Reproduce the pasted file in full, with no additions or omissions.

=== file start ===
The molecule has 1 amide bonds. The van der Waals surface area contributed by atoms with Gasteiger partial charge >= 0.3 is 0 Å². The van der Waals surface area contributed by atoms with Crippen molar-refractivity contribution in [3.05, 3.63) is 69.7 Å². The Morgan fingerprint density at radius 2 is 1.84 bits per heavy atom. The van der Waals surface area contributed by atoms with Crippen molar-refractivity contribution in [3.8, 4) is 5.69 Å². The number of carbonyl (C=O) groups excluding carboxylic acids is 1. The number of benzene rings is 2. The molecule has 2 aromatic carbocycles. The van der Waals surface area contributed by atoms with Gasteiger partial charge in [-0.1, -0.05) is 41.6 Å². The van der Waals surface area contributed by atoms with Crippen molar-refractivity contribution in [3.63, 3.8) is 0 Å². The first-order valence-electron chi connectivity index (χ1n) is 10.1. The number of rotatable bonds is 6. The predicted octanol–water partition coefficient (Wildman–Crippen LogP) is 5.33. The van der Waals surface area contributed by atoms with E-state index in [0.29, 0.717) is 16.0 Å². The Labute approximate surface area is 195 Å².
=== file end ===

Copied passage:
The molecule has 1 amide bonds. The van der Waals surface area contributed by atoms with Gasteiger partial charge >= 0.3 is 0 Å². The van der Waals surface area contributed by atoms with Crippen molar-refractivity contribution in [3.05, 3.63) is 69.7 Å². The Morgan fingerprint density at radius 2 is 1.84 bits per heavy atom. The van der Waals surface area contributed by atoms with Crippen molar-refractivity contribution in [3.8, 4) is 5.69 Å². The number of carbonyl (C=O) groups excluding carboxylic acids is 1. The number of benzene rings is 2. The molecule has 2 aromatic carbocycles. The van der Waals surface area contributed by atoms with Gasteiger partial charge in [-0.1, -0.05) is 41.6 Å². The van der Waals surface area contributed by atoms with Crippen molar-refractivity contribution in [3.63, 3.8) is 0 Å². The first-order valence-electron chi connectivity index (χ1n) is 10.1. The number of rotatable bonds is 6. The predicted octanol–water partition coefficient (Wildman–Crippen LogP) is 5.33. The van der Waals surface area contributed by atoms with E-state index in [0.29, 0.717) is 16.0 Å². The Labute approximate surface area is 195 Å².